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Here's What 'Cultural Appropriation' Actually Means — and Why It's Wrong

Good Housekeeping Logo By Beth Dreher of Good Housekeeping | Slide 1 of 8: The term "cultural appropriation" has popped up to describe everything from makeup and hairstyles to tattoos, language, and even certain wellness practices. The phrase originated in the 1980s in academic discussions of colonialism and the treatment of minority cultures. From there, it worked its way into the modern lexicon — and we're here to break things down for you.What is the definition of cultural appropriation? Cultural appropriation, also called cultural misappropriation, occurs when a person from one culture adopts the fashion, iconography, trends, or styles from another culture. Some of the most controversial and harmful examples of cultural appropriation happen when when the culture being appropriated is one of a historically oppressed group. What is cultural appropriation vs. appreciation? Debates rage about what differentiates cultural appropriation from cultural appreciation — some say appropriation doesn't exist because no culture is completely original and uninfluenced. Others believe musicians and designers get a pass because they are creating art that is open to discussion and interpretation.  The key to expressing appreciation rather than appropriation is to understand the culture you're borrowing from, including its history of oppression and marginalization. How do I avoid cultural appropriation? One you've researched a culture, do you have permission to use it freely? Not exactly. While good intentions help, they don't automatically absolve you from the negatives of cultural appropriation. Before you "borrow" from a culture, ask yourself a few questions: Is what I'm doing the result of a stereotype? Am I using something sacred to another culture — a Native American headdress, a religious symbol — in a flippant or "fun" way? Am I engaging with a piece of ancient culture as if it's new? Am I forgetting to credit the source of my inspiration? If you can safely answer "no" to those questions, you will probably be able to avoid cultural appropriation. Still, proceed with caution.What are some examples of cultural appropriation? NFL's Washington Redskins have been accused of cultural appropriation with their use of a mascot of an American Indian wearing a headdress (ditto the Cleveland Indians and Chicago Blackhawks). Some Halloween costumes, such as a "gypsy," Rastafarian, or geisha are also considered cultural appropriation — each outfit plays into stereotypes that have lead to the mistreatment or misunderstanding of a group of people. See below for some examples of cultural appropriation and alleged cultural appropriation that have been debated in the media.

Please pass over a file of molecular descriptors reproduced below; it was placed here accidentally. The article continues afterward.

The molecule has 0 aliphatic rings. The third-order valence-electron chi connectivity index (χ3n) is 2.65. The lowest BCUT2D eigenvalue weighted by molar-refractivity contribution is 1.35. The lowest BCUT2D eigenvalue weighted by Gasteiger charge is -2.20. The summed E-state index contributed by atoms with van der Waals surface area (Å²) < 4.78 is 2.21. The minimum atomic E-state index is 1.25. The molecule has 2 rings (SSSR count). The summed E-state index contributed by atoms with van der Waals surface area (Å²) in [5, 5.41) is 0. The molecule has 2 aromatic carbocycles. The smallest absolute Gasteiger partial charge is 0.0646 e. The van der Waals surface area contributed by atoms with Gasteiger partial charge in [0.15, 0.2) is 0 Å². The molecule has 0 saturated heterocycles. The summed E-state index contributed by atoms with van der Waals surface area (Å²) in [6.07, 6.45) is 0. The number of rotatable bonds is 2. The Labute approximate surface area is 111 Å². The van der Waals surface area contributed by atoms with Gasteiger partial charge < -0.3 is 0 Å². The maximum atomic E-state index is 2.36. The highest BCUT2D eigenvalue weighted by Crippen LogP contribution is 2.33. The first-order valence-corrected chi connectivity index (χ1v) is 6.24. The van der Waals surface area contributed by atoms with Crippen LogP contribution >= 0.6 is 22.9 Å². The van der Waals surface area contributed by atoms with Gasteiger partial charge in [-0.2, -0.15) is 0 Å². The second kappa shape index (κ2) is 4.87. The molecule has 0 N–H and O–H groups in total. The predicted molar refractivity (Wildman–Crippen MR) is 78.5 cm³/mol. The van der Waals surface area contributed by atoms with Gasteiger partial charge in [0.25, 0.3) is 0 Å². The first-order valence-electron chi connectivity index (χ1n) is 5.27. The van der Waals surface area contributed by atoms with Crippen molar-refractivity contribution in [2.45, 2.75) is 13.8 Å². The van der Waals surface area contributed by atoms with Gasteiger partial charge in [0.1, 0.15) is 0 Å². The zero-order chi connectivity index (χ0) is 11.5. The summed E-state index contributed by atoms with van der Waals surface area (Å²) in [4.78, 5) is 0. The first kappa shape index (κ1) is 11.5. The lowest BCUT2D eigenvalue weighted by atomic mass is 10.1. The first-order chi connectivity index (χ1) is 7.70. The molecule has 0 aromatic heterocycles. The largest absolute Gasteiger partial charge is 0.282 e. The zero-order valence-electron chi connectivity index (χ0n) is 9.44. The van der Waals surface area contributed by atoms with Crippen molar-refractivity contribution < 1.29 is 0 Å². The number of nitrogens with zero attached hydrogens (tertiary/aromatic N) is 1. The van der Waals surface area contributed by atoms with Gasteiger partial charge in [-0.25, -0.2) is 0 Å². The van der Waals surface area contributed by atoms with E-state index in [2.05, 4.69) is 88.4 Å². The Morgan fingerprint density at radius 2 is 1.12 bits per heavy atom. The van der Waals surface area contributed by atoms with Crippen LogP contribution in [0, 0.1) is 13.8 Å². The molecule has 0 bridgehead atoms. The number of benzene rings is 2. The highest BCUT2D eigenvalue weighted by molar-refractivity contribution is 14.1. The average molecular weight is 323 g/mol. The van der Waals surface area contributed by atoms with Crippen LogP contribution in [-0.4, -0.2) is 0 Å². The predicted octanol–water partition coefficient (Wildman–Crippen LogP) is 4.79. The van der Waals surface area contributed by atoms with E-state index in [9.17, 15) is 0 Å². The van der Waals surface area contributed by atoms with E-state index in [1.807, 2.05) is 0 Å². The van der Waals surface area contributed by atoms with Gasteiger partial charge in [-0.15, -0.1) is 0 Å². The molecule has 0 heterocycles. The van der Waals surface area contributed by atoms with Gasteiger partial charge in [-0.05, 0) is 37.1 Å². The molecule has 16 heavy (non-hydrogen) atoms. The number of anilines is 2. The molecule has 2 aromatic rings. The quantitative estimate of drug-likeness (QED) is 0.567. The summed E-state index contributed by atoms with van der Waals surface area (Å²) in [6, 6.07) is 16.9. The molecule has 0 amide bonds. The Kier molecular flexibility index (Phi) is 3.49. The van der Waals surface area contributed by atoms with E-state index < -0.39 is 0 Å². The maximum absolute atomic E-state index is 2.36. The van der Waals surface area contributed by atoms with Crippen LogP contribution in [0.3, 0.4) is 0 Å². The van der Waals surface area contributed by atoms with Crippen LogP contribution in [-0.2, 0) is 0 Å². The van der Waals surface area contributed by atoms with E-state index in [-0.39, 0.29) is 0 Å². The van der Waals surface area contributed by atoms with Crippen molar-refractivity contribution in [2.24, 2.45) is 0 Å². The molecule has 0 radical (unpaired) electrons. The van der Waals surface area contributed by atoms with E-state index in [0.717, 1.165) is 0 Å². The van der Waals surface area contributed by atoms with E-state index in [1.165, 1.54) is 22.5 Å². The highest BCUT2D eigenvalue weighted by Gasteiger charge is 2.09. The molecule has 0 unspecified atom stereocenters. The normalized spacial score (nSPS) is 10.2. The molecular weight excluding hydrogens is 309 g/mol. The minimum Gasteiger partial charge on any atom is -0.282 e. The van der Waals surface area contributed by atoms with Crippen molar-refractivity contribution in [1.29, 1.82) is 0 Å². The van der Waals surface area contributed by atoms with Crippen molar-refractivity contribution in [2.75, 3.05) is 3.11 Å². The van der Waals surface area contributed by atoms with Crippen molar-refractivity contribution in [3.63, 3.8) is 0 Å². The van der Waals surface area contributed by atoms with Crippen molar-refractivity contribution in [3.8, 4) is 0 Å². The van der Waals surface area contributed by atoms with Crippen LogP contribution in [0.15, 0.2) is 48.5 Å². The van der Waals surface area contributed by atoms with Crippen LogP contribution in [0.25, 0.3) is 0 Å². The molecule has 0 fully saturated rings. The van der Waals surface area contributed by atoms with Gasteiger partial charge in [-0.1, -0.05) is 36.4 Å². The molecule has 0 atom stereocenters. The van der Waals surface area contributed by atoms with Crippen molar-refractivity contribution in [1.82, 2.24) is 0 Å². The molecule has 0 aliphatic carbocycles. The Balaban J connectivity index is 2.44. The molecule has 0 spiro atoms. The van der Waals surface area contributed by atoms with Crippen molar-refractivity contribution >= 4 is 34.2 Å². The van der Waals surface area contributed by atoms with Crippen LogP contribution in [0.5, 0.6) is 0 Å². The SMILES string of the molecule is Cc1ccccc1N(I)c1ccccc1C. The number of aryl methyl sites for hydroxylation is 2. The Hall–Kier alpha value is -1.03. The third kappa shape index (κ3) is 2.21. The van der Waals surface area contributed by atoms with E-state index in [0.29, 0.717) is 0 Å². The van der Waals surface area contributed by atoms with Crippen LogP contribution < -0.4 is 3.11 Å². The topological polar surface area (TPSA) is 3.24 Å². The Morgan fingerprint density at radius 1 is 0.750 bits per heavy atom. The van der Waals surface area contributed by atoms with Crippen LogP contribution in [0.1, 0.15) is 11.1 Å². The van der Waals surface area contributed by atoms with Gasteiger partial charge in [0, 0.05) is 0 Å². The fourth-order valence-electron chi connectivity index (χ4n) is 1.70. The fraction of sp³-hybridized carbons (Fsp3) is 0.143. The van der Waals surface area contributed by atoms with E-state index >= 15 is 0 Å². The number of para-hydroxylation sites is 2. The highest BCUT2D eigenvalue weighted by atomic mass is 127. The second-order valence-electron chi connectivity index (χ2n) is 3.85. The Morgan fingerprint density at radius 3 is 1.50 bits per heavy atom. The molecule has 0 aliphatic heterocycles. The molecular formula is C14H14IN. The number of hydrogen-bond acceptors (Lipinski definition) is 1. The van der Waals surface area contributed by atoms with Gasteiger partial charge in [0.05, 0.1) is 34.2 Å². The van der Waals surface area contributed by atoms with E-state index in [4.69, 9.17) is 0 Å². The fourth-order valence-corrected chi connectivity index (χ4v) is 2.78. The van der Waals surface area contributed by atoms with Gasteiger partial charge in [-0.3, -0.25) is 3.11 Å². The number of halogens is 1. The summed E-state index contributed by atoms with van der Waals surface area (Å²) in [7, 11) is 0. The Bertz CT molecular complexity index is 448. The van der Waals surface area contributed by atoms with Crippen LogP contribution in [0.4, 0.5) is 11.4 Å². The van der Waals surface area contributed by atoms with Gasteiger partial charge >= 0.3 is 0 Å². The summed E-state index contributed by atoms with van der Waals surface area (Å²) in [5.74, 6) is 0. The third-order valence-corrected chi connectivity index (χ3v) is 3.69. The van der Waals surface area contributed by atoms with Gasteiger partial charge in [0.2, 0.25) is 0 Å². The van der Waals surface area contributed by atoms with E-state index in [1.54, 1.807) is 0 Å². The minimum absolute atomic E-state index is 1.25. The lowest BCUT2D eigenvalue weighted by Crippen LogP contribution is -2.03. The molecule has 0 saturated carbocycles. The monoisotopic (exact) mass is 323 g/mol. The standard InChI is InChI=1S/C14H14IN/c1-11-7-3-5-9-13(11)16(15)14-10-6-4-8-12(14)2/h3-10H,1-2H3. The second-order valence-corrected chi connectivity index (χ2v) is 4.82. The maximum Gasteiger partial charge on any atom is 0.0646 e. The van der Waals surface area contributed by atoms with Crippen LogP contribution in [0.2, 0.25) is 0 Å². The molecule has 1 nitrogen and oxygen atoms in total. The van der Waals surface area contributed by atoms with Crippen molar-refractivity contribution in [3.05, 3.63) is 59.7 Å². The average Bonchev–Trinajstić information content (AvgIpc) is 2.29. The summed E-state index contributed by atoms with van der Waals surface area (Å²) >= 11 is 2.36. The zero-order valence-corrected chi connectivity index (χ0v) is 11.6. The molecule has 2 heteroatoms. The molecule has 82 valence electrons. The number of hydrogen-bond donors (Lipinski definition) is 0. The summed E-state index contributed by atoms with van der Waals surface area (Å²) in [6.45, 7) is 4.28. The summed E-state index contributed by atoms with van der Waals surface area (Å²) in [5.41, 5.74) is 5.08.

The term "cultural appropriation" has popped up to describe everything from makeup and hairstyles to tattoos, language, and even certain wellness practices. The phrase originated in the 1980s in academic discussions of colonialism and the treatment of minority cultures. From there, it worked its way into the modern lexicon — and we're here to break things down for you.

What is the definition of cultural appropriation? Cultural appropriation, also called cultural misappropriation, occurs when a person from one culture adopts the fashion, iconography, trends, or styles from another culture. Some of the most controversial and harmful examples of cultural appropriation happen when when the culture being appropriated is one of a historically oppressed group.

What is cultural appropriation vs. appreciation? Debates rage about what differentiates cultural appropriation from cultural appreciation — some say appropriation doesn't exist because no culture is completely original and uninfluenced. Others believe musicians and designers get a pass because they are creating art that is open to discussion and interpretation.

The key to expressing appreciation rather than appropriation is to understand the culture you're borrowing from, including its history of oppression and marginalization.

How do I avoid cultural appropriation? One you've researched a culture, do you have permission to use it freely? Not exactly. While good intentions help, they don't automatically absolve you from the negatives of cultural appropriation. Before you "borrow" from a culture, ask yourself a few questions: Is what I'm doing the result of a stereotype? Am I using something sacred to another culture — a Native American headdress, a religious symbol — in a flippant or "fun" way? Am I engaging with a piece of ancient culture as if it's new? Am I forgetting to credit the source of my inspiration? If you can safely answer "no" to those questions, you will probably be able to avoid cultural appropriation. Still, proceed with caution.What are some examples of cultural appropriation? NFL's Washington Redskins have been accused of cultural appropriation with their use of a mascot of an American Indian wearing a headdress (ditto the Cleveland Indians and Chicago Blackhawks). Some Halloween costumes, such as a "gypsy," Rastafarian, or geisha are also considered cultural appropriation — each outfit plays into stereotypes that have lead to the mistreatment or misunderstanding of a group of people.

See below for some examples of cultural appropriation and alleged cultural appropriation that have been debated in the media.

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